Public Sector Ethics
Public sector ethics is a set of principles that guide public officials in their service to their constituents, including their decision making on behalf of their constituents.
Fundamental to the concept of public sector ethics is the notion that decisions and actions are based on what best serves the public’s interests, as opposed to the official’s personal interests (including financial interests) or self-serving political interests (see for example, Institute for Local Government, n.d.).
Relational ethics are related to an ethics of care (Gilligan, 2009, p.62–63).
They are used in qualitative research, especially ethnography and autoethnography.
Researchers who employ relational ethics value and respect the connection between themselves and the people they study, and “…between researchers and the communities in which they live and work.” (Ellis, 2007, p. 4).
Relational ethics also help researchers understand difficult issues such as conducting research on intimate others that have died and developing friendships with their participants (Ellis, 1986; Ellis, 1995).
Relational ethics in close personal relationships form a central concept of contextual therapy.
Animal ethics is a term used in academia to describe human-animal relationships and how animals ought to be treated.
The subject matter includes:
- Animal rights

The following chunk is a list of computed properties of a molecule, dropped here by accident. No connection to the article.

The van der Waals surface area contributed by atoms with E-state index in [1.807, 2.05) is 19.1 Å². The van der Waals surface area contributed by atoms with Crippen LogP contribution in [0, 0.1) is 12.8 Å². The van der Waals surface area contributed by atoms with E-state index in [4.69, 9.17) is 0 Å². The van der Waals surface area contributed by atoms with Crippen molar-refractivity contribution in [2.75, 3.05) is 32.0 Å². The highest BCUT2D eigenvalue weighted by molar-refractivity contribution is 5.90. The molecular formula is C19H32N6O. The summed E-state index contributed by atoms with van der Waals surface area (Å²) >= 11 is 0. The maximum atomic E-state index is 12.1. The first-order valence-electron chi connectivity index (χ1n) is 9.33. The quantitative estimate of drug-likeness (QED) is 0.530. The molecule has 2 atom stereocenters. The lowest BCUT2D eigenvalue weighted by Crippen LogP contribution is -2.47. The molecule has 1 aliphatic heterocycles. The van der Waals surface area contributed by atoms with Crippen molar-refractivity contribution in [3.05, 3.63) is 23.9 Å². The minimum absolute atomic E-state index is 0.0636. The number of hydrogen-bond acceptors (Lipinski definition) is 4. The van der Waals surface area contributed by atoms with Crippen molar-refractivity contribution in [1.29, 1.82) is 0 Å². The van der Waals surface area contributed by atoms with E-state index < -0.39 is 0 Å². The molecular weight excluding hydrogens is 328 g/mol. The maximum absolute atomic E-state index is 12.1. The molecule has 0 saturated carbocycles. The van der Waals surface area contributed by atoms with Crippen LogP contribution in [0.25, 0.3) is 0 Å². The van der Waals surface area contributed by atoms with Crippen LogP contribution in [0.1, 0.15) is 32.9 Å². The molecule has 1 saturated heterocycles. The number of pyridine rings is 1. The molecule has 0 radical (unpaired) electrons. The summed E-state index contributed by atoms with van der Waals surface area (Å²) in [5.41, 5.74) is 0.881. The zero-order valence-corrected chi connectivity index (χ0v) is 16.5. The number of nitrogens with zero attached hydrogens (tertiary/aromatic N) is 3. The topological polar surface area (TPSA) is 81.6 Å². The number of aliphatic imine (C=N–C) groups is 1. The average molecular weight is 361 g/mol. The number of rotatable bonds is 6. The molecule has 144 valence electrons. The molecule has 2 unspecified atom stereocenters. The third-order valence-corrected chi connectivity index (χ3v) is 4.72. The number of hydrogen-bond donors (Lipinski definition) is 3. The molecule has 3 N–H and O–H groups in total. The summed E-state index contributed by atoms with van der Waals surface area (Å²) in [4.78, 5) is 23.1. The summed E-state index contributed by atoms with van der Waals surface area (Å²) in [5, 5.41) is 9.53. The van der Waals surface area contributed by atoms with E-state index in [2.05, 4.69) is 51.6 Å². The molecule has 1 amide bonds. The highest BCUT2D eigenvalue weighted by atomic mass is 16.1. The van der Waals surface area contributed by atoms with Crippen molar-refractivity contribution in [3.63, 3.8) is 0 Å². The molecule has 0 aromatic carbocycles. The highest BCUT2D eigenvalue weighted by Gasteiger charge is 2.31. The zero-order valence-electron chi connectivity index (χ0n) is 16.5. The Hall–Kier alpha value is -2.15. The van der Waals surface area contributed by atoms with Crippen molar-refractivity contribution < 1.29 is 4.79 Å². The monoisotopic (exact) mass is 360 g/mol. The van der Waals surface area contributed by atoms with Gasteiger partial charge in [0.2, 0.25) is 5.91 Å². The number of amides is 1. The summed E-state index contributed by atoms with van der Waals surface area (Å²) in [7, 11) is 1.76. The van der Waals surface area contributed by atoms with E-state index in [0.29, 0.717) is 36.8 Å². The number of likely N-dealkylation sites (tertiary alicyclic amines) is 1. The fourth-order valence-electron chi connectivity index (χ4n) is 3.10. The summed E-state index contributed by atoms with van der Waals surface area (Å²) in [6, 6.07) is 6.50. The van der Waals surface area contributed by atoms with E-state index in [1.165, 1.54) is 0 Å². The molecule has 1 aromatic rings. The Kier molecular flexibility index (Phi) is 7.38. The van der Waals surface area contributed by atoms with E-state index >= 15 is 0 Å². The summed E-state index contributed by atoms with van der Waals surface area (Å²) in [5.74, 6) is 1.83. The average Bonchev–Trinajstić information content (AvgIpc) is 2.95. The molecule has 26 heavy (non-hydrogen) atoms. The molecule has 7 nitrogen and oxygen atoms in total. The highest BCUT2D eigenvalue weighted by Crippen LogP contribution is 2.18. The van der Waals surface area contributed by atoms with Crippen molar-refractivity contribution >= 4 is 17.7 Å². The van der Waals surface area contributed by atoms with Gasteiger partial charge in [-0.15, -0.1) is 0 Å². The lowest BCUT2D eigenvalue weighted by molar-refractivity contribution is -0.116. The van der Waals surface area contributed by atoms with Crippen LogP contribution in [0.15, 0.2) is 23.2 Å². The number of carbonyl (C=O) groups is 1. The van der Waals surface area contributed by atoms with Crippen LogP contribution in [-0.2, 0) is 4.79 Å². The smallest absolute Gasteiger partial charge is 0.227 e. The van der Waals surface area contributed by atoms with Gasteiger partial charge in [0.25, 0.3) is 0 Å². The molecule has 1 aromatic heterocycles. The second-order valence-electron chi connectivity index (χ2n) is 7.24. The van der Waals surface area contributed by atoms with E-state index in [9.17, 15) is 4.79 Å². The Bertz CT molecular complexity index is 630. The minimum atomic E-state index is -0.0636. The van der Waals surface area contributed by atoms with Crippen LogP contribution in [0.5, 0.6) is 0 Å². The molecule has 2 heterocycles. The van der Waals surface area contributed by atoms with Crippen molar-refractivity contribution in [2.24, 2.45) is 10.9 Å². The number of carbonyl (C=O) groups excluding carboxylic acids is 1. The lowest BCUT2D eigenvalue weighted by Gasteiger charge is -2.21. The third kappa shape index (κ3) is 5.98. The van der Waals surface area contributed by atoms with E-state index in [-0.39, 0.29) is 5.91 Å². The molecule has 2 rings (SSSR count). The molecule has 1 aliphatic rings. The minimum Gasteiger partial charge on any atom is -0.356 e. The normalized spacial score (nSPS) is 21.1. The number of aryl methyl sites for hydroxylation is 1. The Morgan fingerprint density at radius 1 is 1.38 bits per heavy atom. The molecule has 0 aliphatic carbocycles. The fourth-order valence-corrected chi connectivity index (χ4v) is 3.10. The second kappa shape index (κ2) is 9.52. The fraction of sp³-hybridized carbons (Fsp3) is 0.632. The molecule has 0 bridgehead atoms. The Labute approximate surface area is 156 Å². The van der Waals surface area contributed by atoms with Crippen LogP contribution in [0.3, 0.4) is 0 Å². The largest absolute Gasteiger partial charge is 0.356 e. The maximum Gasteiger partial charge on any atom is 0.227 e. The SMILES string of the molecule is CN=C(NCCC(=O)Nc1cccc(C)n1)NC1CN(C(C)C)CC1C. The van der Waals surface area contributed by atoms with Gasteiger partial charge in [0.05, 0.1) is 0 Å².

- Animal welfare
- Animal law
- Animal cognition
- Wildlife conservation
- The moral status of nonhuman animals
- The concept of nonhuman personhood
- Human exceptionalism
- The history of animal use
- Theories of justice
Moral psychology is a field of study that began as an issue in philosophy and that is now properly considered part of the discipline of psychology.
Some use the term “moral psychology” relatively narrowly to refer to the study of moral development (see for example Lapsley, 2006).
However, others tend to use the term more broadly to include any topics at the intersection of ethics and psychology (and philosophy of mind) (Doris and Stich, 2008).
Such topics are ones that involve the mind and are relevant to moral issues.
Some of the main topics of the field are moral responsibility, moral development, moral character (especially as related to virtue ethics), altruism, psychological egoism, moral luck, and moral disagreement (Doris and Stich, 2008).
Evolutionary ethics concerns approaches to ethics (morality) based on the role of evolution in shaping human psychology and behaviour.
Such approaches may be based in scientific fields such as evolutionary psychology or sociobiology, with a focus on understanding and explaining observed ethical preferences and choices (Schroeder, 2013).
Descriptive ethics is on the less philosophical end of the spectrum since it seeks to gather particular information about how people live and draw general conclusions based on observed patterns.
Abstract and theoretical questions that are more clearly philosophical—such as, “Is ethical knowledge possible?”—are not central to descriptive ethics.
Descriptive ethics offers a value-free approach to ethics, which defines it as a social science rather than a humanity.